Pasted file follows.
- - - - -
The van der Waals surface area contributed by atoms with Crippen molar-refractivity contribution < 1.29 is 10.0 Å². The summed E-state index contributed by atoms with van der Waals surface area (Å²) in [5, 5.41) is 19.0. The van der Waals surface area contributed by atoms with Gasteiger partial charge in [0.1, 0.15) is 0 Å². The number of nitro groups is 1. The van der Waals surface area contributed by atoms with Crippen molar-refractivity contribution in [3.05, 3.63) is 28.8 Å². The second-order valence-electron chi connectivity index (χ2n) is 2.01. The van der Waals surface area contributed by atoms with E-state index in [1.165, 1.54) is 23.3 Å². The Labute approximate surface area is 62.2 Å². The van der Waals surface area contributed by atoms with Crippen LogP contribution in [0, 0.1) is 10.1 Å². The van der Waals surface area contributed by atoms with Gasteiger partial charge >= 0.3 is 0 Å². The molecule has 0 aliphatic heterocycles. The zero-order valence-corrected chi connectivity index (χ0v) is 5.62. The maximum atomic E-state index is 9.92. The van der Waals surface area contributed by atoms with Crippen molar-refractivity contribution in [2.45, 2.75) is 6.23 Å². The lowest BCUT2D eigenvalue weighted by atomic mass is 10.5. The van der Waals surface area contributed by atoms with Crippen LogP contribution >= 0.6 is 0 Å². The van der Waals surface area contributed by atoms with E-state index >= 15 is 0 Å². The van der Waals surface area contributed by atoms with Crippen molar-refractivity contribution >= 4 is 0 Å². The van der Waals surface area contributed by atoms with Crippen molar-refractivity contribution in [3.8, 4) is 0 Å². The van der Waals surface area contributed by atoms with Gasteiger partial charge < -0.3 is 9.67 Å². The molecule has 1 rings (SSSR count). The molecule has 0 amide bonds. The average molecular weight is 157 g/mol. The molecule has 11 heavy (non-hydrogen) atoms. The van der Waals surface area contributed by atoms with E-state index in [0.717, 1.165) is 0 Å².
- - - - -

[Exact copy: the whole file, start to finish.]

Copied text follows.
The van der Waals surface area contributed by atoms with Crippen molar-refractivity contribution < 1.29 is 10.0 Å². The summed E-state index contributed by atoms with van der Waals surface area (Å²) in [5, 5.41) is 19.0. The van der Waals surface area contributed by atoms with Gasteiger partial charge in [0.1, 0.15) is 0 Å². The number of nitro groups is 1. The van der Waals surface area contributed by atoms with Crippen molar-refractivity contribution in [3.05, 3.63) is 28.8 Å². The second-order valence-electron chi connectivity index (χ2n) is 2.01. The van der Waals surface area contributed by atoms with E-state index in [1.165, 1.54) is 23.3 Å². The Labute approximate surface area is 62.2 Å². The van der Waals surface area contributed by atoms with Crippen LogP contribution in [0, 0.1) is 10.1 Å². The van der Waals surface area contributed by atoms with Gasteiger partial charge >= 0.3 is 0 Å². The molecule has 0 aliphatic heterocycles. The zero-order valence-corrected chi connectivity index (χ0v) is 5.62. The maximum atomic E-state index is 9.92. The van der Waals surface area contributed by atoms with Crippen molar-refractivity contribution in [2.45, 2.75) is 6.23 Å². The lowest BCUT2D eigenvalue weighted by atomic mass is 10.5. The van der Waals surface area contributed by atoms with Crippen LogP contribution >= 0.6 is 0 Å². The van der Waals surface area contributed by atoms with E-state index >= 15 is 0 Å². The van der Waals surface area contributed by atoms with Crippen molar-refractivity contribution >= 4 is 0 Å². The van der Waals surface area contributed by atoms with Crippen molar-refractivity contribution in [3.8, 4) is 0 Å². The van der Waals surface area contributed by atoms with Gasteiger partial charge < -0.3 is 9.67 Å². The molecule has 1 rings (SSSR count). The molecule has 0 amide bonds. The average molecular weight is 157 g/mol. The molecule has 11 heavy (non-hydrogen) atoms. The van der Waals surface area contributed by atoms with E-state index in [0.717, 1.165) is 0 Å².